Revolutionising the bottle

Though he has a long list of successful innovations, Wyeth’s biggest and most memorable achievement came when he took up the task of developing a new type of drinks bottle. Despite the roaring success of Coca-Cola and other sodas, at the time all carbonated drinks had to be sold in heavy, fragile and expensive glass bottles.

Though plastic was becoming increasingly widespread, when Wyeth first worked on the problem in the late 1960s, nobody could work out a way to make it store carbonated drinks safely. He reportedly tested the problem at home by himself, filling an empty detergent bottle with ginger ale and leaving it in the fridge overnight. When he returned the next morning the bottle had swollen so much that he couldn’t get it out, having to pierce it to bleed off the pressure.

Adopting a stretching technique he had used to strengthen nylon fibres in previous projects, Wyeth started experimenting with cold-stretching plastic molecules. From his experience working with nylon, Wyeth knew that the strength of plastic increases when it is stretched. When making nylon thread, for instance, stretching causes the molecules in the material to line up. But unlike thread, which needs to be strong in only one direction, plastic bottles needed to be strong in every direction at the same time.

So he devised a way to extrude the plastic with crisscrossed flow lines, which reinforced themselves and created a uniformly strong bottle. The plastic he was using, however, was not self-balancing – it kept stretching in one direction until it burst.

He switched to polyethylene terephthalate, or PET, which stretched in one place when the limit was reached somewhere else.

Working with one assistant and a hand press, Wyeth said that he produced many ugly, shapeless globs of plastic.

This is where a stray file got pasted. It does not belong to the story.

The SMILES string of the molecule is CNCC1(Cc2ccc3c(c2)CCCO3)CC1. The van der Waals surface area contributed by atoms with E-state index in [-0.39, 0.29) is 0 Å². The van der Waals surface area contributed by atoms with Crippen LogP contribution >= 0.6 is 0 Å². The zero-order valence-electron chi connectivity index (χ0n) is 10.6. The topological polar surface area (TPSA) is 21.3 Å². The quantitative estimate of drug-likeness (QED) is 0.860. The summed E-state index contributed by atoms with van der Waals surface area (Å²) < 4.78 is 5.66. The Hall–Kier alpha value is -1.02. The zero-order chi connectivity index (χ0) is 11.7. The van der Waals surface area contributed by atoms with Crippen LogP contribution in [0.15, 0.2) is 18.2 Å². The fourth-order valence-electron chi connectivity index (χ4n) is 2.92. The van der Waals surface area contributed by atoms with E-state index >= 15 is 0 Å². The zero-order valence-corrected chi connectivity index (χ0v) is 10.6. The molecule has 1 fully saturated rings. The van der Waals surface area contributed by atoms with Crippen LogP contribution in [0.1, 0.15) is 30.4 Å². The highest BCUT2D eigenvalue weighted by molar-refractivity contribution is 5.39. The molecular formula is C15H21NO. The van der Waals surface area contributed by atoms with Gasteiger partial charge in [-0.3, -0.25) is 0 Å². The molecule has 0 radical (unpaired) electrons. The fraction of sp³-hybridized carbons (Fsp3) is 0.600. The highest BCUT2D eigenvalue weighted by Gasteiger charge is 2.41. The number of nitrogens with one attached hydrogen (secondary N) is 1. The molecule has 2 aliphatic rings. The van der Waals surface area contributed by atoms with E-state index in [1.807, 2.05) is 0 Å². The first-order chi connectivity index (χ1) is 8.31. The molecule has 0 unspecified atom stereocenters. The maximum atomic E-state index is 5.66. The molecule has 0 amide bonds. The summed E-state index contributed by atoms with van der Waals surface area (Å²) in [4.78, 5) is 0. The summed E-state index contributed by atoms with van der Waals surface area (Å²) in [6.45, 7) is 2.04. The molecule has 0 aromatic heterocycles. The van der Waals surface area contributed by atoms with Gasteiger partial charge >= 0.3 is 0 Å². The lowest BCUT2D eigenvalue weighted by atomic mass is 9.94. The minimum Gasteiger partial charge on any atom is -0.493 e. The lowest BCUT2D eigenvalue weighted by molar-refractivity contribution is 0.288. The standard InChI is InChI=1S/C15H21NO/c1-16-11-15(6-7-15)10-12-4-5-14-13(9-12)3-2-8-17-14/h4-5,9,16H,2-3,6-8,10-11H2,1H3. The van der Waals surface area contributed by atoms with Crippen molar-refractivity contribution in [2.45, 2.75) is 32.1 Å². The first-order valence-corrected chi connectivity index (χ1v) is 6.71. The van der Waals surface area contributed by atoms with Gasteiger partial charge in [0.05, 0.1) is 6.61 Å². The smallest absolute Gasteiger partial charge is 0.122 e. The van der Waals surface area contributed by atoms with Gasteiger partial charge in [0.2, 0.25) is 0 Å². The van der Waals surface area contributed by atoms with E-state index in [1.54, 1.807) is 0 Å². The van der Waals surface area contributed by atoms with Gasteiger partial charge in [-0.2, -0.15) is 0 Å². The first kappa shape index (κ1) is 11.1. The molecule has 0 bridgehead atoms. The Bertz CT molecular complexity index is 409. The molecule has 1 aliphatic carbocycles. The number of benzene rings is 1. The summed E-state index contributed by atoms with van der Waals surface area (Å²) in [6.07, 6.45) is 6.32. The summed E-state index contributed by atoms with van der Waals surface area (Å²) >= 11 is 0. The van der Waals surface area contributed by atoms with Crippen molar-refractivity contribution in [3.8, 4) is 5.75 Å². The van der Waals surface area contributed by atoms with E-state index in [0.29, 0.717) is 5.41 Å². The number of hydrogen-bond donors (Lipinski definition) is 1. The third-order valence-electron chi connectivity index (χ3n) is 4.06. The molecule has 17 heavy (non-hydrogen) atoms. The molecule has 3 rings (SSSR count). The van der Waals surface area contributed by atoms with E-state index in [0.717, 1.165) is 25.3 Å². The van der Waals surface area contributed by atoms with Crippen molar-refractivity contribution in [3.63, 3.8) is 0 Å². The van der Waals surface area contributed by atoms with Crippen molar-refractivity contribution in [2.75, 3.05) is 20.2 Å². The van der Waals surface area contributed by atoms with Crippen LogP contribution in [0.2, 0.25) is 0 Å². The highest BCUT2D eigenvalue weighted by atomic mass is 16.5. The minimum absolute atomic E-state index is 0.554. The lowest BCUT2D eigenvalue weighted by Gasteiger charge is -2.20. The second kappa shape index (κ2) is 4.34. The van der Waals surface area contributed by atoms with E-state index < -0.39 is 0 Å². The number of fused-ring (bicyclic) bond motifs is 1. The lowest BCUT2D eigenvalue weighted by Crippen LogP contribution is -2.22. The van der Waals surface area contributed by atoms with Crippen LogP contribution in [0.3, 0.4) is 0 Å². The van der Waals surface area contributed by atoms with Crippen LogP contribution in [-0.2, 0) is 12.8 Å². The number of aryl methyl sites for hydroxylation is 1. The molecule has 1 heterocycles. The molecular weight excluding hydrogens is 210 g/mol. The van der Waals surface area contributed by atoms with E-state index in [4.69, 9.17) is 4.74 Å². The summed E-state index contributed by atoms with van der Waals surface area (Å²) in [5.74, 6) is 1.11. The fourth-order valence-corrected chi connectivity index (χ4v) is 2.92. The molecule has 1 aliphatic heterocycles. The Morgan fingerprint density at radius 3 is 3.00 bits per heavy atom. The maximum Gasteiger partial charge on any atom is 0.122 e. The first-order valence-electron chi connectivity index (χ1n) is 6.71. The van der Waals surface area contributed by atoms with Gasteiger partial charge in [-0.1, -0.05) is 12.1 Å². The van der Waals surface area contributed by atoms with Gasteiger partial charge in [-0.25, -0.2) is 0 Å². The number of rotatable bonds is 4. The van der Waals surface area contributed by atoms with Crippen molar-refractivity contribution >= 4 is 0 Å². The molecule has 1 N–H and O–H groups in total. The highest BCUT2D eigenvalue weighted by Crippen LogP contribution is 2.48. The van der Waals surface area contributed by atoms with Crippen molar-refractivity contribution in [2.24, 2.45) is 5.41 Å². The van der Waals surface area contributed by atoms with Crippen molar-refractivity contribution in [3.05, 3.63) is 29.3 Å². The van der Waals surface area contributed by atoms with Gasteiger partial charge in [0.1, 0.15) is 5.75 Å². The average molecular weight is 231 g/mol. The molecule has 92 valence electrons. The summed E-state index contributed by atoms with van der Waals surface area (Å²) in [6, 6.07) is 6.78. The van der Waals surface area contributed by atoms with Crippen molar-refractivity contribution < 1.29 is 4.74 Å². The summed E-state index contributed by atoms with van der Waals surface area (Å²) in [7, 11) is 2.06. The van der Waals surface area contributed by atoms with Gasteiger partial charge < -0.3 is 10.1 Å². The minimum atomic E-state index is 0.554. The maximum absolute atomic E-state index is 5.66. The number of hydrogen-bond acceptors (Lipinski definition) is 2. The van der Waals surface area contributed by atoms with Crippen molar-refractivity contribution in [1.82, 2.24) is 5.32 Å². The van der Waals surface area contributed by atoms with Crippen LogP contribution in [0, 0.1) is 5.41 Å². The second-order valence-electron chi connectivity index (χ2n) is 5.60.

“I remember bringing some of those samples over to my boss,” he told an interviewer. “He’d ask, ‘Is this all you’ve done for US$50,000?’”

Wyeth estimated that he had made around 10,000 attempts at creating the PET bottle. Countless attempts were thrown away because they were not strong enough or were simply miscoloured or prone to warping and bending strangely.

When success came, he and his assistant opened the mould expecting more shapeless globs of resin. Instead, the mould seemed to be empty. They looked closer, and found a crystal-clear bottle.

“Since then, I’ve seen countless truly beautiful PET bottles,” said Wyeth. “But none of them will ever be as memorable as the first.”

Beautifully clear, incredibly light and unbelievably strong, PET was the ultimate material for replacing glass in bottles. DuPont began its first tentative production of the material in 1973 and by the end of the decade it was producing more than 2.5bn bottles per year.


These days the majority of the world’s PET production is for synthetic fibres, with bottle production accounting for about 30% of global demand. Even so, a massive amount of Wyeth’s bottles are still being used to this day, with more than 2m t of them being collected for recycling alone in 2011.

The plastic bottle is a truly ubiquitous product, found in shops, homes and backpacks in every single corner of the globe. Though issues remain over the biodegradability – Wyeth’s bottles are so tough they will last for millions of years if not recycled – they are re-sealable, reusable and an incredibly light and efficient way to transport water.

Even beyond the bottle, over the course of his career, Wyeth invented or was the co-inventor of 25 products and processes in plastics, textile fibres, electronics and mechanical systems. A chemical engineer to the core, most of his inventions were processes that accomplished things more rapidly, more efficiently or less expensively.

Though he declared that he was never jealous of his artistic relatives, Wyeth frequently referred to himself as “the other Wyeth.’’ Although widely known in his own field, he likened his fame to oblivion when measured against that of his artist relatives.

“It bothered me for a while,’’ he once told an interviewer. “But then I figured they needed the publicity more than I did to help them move their wares. I’m in the same field as the artists – creativity – but theirs is a glamour one.’’

Originally published in August 2015

Article by Richard Jansen-Parkes

Staff Reporter